|Small Business Information|
The Wrap on Ag Plastic
While driving through Pennsylvania farmland, you have probably noticed an increased amount of white plastic bundles stacked in lines or piles along farm buildings or edges of farm fields. Sometimes referred to as "marshmallows" or "long white tubes", etc. these objects are increasing in farmer popularity and represent a changing trend in harvesting of farm livestock feeds.
The feeds stored in these units are of a high moisture quality, and would quickly mold and spoil within 48 hours if exposed to oxygen in the air. The air-tight capability of these plastics enable feed storage of wet hay bales, chopped hay silage, chopped corn silage, or high moisture corn grain for as long as two years. Silos have been doing the bulk of wet feed storage for nearly a century on some farms, but the new plastic technology offers some very palatable advantages to the livestock farmer. On the average, feeds stored in plastic are of a higher quality than their silo counterparts, due to plastic's ability to eliminate 99% of the air leaking into the storage area. Silos are exposed to the full area of feed on top, and to cracks and door leaks in the areas between damaged staves on the sides of the silo unit. A few silo companies have reduced air input by producing glass lined, air sealed units such as Harvestore and Sealstore, but such units are quite expensive to purchase.
Today's feed grade plastics offer sun-blocking technology, which can normally break down standard plastic covers in a few months' time. Feed grade plastics can resist the sun's rays for 12, 18, or 24 months, depending on the quality purchased.
One of the most recent additions to the farm feed storage is that of round bale wrap. Similar to common "shrink wrap" used in packaging goods worldwide, bale wrap is applied with a specialized piece of equipment called a "round bale wrapper", and produces the marshmallows often seen in farm fields. In-line wrappers are now available as well, that can wrap one round bale after another into a continuous long line.
Round bale wrapping is an important breakthrough to farmers in the fact that baling is a lower power requirement than chopping as silage, and offers the quickest way to remove feed from a field and stay ahead of the rainy weather. Instead of waiting another day or two for hay to get dry, it can be baled wet, and then wrapped. The ability of feed to ferment quickly and properly inside of plastic wrap is superb, adding to the popularity of the system.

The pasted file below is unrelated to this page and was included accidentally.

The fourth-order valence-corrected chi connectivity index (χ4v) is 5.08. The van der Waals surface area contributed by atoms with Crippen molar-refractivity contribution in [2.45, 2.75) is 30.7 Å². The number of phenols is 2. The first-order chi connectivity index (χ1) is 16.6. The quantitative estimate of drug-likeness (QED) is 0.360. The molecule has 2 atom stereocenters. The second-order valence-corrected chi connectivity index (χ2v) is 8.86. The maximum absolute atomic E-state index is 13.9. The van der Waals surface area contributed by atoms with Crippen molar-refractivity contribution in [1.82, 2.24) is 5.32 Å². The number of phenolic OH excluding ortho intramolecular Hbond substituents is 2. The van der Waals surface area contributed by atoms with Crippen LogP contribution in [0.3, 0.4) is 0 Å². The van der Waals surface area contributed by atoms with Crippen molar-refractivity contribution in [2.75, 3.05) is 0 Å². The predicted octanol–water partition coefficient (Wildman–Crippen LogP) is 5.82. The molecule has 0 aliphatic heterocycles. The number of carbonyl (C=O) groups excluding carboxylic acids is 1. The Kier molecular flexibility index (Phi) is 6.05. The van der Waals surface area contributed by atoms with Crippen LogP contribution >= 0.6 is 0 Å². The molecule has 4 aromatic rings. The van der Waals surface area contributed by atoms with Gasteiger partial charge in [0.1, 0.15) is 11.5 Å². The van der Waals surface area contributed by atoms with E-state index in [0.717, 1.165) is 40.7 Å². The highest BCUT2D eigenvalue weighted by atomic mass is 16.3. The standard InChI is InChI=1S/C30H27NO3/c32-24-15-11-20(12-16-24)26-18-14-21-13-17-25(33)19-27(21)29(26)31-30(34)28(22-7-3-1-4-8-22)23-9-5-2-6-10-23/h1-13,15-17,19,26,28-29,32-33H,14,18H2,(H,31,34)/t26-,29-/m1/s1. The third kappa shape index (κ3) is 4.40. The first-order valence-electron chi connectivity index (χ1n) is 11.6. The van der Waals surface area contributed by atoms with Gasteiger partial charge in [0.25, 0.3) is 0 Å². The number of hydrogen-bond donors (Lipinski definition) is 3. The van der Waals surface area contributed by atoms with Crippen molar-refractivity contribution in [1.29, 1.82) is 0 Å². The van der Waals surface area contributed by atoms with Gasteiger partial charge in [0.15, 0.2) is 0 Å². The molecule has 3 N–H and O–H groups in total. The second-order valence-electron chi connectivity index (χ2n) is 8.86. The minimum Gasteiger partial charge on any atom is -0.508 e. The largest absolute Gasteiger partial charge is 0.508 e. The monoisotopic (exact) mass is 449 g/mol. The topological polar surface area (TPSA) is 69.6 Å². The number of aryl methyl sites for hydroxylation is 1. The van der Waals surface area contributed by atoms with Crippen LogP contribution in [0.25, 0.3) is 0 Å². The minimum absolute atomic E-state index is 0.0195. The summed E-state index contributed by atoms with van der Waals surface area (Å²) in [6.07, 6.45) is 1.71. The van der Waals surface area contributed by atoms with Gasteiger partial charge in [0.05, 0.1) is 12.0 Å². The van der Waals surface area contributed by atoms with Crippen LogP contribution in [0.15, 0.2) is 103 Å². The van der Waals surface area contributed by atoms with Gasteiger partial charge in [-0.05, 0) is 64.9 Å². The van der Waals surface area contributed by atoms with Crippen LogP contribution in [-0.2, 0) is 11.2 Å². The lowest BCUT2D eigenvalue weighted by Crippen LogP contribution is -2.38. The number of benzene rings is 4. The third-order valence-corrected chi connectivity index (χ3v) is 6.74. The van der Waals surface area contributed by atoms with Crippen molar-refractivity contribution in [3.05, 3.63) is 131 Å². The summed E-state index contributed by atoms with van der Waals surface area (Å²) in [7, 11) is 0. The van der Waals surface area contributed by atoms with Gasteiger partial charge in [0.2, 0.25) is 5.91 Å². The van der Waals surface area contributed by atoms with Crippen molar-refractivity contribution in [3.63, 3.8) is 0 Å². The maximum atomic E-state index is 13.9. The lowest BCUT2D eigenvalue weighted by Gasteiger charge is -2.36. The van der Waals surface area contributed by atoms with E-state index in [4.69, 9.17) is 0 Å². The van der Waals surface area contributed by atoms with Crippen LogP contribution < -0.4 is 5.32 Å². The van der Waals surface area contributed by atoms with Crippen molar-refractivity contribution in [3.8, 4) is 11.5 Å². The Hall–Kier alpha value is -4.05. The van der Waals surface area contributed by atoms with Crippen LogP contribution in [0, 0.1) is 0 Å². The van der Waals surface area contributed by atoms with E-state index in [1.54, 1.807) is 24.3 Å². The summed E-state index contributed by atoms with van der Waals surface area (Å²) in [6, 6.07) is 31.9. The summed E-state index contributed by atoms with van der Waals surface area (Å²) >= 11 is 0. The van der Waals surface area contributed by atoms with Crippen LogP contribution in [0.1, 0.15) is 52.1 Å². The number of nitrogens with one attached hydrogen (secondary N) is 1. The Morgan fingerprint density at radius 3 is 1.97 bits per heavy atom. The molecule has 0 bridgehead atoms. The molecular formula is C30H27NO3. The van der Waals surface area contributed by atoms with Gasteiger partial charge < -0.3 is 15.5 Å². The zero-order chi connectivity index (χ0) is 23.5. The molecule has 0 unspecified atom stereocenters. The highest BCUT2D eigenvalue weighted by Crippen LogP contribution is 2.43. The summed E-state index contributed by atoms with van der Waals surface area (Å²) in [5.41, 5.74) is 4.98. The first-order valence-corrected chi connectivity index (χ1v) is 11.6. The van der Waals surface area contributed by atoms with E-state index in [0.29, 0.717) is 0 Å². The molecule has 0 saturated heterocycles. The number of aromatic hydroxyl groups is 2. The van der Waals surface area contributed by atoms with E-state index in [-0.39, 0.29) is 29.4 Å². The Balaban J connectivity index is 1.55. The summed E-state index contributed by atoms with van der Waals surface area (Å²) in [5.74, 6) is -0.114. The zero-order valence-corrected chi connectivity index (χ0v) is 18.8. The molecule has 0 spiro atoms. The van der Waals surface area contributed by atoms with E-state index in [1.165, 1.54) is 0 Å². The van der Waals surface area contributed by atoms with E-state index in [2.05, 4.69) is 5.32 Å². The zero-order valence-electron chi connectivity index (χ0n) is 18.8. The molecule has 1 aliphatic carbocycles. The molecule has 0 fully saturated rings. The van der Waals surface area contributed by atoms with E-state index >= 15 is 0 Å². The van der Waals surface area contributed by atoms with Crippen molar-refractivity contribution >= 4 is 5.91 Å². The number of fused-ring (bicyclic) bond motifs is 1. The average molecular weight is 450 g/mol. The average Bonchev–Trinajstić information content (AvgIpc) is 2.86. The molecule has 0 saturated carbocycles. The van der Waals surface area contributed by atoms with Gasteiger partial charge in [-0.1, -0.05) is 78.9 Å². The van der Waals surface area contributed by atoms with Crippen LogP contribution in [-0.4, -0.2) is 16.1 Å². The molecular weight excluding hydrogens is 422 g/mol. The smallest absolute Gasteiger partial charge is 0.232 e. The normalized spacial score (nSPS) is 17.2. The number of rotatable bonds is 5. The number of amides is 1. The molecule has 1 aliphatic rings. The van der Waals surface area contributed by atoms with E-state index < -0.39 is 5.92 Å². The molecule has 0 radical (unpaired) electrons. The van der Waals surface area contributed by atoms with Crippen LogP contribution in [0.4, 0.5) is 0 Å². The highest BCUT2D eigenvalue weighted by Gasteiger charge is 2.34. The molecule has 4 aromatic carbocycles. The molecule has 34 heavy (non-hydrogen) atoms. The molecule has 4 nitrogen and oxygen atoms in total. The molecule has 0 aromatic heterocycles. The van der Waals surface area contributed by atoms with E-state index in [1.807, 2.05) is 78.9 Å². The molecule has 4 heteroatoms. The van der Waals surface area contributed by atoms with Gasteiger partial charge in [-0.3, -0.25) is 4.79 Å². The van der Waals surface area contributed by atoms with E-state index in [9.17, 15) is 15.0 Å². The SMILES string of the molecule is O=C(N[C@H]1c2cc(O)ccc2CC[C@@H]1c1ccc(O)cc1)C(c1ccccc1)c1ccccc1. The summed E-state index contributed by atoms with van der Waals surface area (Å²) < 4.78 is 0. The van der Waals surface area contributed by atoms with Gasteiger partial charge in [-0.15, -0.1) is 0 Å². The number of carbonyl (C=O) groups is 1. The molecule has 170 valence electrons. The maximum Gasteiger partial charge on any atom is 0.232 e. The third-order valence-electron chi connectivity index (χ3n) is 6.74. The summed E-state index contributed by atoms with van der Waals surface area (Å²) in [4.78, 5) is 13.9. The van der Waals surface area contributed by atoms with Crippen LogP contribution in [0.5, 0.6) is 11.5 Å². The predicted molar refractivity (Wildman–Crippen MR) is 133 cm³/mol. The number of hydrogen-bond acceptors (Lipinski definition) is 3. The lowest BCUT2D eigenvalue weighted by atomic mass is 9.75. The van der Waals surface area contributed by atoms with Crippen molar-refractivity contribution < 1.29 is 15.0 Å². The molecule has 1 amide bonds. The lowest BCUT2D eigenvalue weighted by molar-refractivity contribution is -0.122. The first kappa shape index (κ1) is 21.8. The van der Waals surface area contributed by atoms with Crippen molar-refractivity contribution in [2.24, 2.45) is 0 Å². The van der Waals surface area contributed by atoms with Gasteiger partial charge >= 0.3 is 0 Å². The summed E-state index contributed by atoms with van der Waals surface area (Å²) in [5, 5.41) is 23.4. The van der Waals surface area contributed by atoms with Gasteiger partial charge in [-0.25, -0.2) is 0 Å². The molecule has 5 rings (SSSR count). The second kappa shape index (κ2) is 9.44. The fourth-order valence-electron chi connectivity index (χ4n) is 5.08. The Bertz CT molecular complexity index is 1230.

As with any new technologies, there are drawbacks as well. Feed is often stored a considerable distance from the buildings, typically due to the desire to limit clutter around the house and barn area, or because of the speed and convenience of wrapping feed next to the field it was harvested in. During Pennsylvania winters it is sometimes difficult to get to the feed, requiring the clearing of snow from farm access lanes just to reach the feed, and then daily hauling what is needed to feed the animals. Mud in thawing fields also provides an obstacle in spring-time.
Plastic disposal also can pose a problem. Plastic remnants do not rot down for years, and must be gathered carefully, or they will be left to blow in the wind to neighboring properties. Burning is not recommended, because of the toxic gases produced when the plastic is burned. The best present option is to the garbage truck and then landfill. However, as plastic usage increases it may become viable to recycle this plastic through a community collection system. Some Lancaster farms are now part of such a program, where the plastic is collected and baled into large, 1,000 pound square bales, and then trucked to a recycling plant in the southern United States that can recycle ag plastic into a number of other products.
Tom Clouser http://www.clouserfarm.net
Tom Clouser is a 38 year old farmer in Madisonburg, PA. This article is a reproduction of his editorial in the monthly news publication of "Trees 'n' Turf", published by him and his father Ken. View their archives at http://www.clouserfarm.net
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